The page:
For Abraham, it meant a complete change of location and lifestyle. He had his 'exodus' too. He left behind everything he knew as a successful businessman in the metropolis of Ur of the Chaldees and started afresh in a new land living the simple life of a nomad dealing in cattle. He became rich again but this time in a new way and in his own cultivated, Yahweh-centred environment. And as we know from the testimony of the Bible he was living pretty much the same lifestyle as the Israelites who came after him would live:
He kept the whole Torah long before Moses was commanded to write it down in the form we have in the Pentateuch, the first five books of the Bible. He wasn't living a Torah lifestyle in Mesopotamia and probably would have found it very difficult, so Yahweh relocated Him to a place where he could.
"Abraham obeyed My voice and kept My charge, My commandments, My statutes, and My laws" (Gen.26:5, NKJV).
Every man and woman needs to be living in a place, hand-picked by Yahweh, where he can obey His voice, keep His charge, obey and keep His commandments, statutes and laws in Messiah Yah'shua (Christ Jesus). For every family that place must be shown by personal revelation to the Rosh of Head of that family. It may not be a permanent location for we, too, in difficult times, may need to learn to be 'nomads' of sorts. Like the oases in the desert of the Israelites' wanderings and afflictions, we must move with the pillar of fire by night and the cloud of covering by day. We are not permanently settled here for we have our citizenship in heaven (Phil.3:20), not on earth. With that view in mind, we should not get too attached to the bits of land we settled on in case it is time to move on. And when the Final Gathering takes place, it will mean that the next stop will be permanent!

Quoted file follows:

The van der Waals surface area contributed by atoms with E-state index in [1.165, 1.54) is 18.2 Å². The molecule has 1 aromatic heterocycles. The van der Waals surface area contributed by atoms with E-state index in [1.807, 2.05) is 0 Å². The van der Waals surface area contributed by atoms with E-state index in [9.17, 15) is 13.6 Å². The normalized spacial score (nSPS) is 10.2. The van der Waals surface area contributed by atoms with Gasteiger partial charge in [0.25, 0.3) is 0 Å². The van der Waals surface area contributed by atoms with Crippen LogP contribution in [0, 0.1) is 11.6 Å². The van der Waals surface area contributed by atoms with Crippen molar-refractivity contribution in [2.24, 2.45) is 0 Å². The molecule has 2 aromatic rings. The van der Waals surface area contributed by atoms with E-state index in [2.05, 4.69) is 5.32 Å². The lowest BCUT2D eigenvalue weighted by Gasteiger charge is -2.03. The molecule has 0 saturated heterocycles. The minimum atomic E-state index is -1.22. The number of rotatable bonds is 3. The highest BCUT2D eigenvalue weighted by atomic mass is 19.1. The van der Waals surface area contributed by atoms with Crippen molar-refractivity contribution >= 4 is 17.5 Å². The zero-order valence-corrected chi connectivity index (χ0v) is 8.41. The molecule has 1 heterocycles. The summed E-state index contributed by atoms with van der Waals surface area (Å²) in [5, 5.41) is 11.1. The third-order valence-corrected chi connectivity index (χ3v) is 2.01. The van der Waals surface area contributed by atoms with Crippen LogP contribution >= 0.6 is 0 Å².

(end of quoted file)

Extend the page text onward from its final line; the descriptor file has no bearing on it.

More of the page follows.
We celebrate Chag haMatzah for seven days precisely because there is a lot to learn and do. This seven-day Festival of Yahweh is mirrored by one other seven-day festival which comes at the end of the cycle of moedim or appointments at Sukkot. Both are feast times but they are very different from each other for two main reasons:
This seven day period is to remind us that we have a whole life ahead to get things right. It's the time we work hard to get all sin (as represented by chametz or leaven) out of our life. The last seven-day period is a festival for those who have successfully got all that sin out of their lives and can present themselves as a spotless allegorical Bride for the Messiah. This seven days is about work and the last even days is about celebration. And yes, it is true to say that this seven days is partly about celebration - about being delivered from Egypt - but at the same time we have to remember that getting out of Egypt isn't all there is to do for we are on a three-stage journey:
- 1. The first is about the journey to our destination; and
- 2. The second is what we do when we reach our destination.